While hard coking coal output from Queensland fell to 2.12 million tonnes, production of thermal and semi-soft coal increased 5% thanks to an increase in port allocations.
In the US, Rio’s attributable share of production was down due to the initial public offering of Cloud Peak Energy in November last year.
Rio now holds 48.3% in the Antelope, Cordero Rojo and Spring Creek mines, a 24.1% in Decker and 100% in Colowyo.
US coal production for the quarter was 17.09Mt.
Coal & Allied, 76% owned by Rio, increased its total saleable coal production by 11% and its sales by 12% year-on-year for the December quarter as it enters term take-or-pay contracts with Port Waratah Coal Services.
Total production attributable to the Rio Tinto subsidiary reached 5.28Mt for the last three months of 2009, up 5.9% from the previous quarter.
Coal & Allied’s share of total sales reached 5.38Mt for the December quarter, an improvement of 14% over the previous three-month period.
The producer’s wholly owned Hunter Valley Operations increased thermal coal production by 5.8% year-on-year to 2.4Mt in the December quarter while semi-soft coking output rose 36% to 644,000 tonnes.
But the semi-soft coking coal figures were also 44% down on the 1.15Mt produced in the September quarter as result of a change in mine sequencing.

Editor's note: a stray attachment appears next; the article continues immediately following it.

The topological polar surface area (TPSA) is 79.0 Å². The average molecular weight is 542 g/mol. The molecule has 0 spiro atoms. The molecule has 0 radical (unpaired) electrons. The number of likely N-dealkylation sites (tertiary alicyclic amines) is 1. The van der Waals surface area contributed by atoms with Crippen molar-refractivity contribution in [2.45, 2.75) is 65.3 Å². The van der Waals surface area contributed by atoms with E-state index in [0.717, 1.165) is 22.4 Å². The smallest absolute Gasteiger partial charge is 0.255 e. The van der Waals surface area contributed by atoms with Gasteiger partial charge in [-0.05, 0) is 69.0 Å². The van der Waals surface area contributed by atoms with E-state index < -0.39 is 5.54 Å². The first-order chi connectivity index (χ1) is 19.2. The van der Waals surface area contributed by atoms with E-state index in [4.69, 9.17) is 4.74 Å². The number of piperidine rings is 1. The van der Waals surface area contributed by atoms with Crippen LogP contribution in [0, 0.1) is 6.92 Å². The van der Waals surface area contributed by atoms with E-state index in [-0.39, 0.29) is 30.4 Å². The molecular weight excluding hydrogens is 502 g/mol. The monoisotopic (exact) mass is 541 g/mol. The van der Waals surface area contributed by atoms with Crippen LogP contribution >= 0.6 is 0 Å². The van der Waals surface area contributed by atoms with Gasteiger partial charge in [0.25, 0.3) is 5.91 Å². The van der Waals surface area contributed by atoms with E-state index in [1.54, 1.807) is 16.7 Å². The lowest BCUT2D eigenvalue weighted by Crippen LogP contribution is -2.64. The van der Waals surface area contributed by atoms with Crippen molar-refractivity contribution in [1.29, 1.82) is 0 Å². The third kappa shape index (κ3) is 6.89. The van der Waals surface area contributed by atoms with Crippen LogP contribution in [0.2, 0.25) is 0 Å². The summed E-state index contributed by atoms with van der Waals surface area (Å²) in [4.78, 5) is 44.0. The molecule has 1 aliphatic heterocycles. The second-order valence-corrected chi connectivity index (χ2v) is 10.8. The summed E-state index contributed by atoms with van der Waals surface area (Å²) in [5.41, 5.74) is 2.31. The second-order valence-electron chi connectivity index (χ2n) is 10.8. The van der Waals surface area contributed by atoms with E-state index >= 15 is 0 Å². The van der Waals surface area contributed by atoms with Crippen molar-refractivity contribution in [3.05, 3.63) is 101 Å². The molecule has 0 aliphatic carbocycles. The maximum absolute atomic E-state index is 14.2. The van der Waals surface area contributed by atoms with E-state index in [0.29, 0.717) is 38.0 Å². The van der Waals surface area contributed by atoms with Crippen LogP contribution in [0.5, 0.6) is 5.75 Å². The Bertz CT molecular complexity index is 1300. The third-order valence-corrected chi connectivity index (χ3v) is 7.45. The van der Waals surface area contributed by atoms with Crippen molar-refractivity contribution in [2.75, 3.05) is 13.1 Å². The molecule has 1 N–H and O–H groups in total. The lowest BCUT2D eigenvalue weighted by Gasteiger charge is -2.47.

Semi-soft coking coal increased 61% year-on-year to 818.000t for the December quarter at the producer’s 80%-owned Mount Thorley operations.
Coal & Allied said the operation continued to mine through an area with a higher stripping ratio.
Total coal produced at Coal & Allied’s 55%-owned Warkworth miner fell 27% year-on-year to 1.31Mt in the December quarter, also slipping 17% from the previous three-month period.
The producer, which also holds 40% of the Bengalla mine, accounted for 18.96Mt of coal output for 2009, a marginal improvement of less than 1% from 2008.
Coal & Allied is now using long-term take-or-pay contracts for port allocation with PWCS but said similar contracts to secure equivalent rail track access and rail freight access were still being negotiated.
The Hunter Coal Export Framework, agreed to by Newcastle port operators, the state government and the Hunter coal industry, took effect on New Year’s Day.
The framework replaces the long-criticised capacity balancing system and is tipped to boost coal export revenue to the tune of $6.5 billion per year by 2016.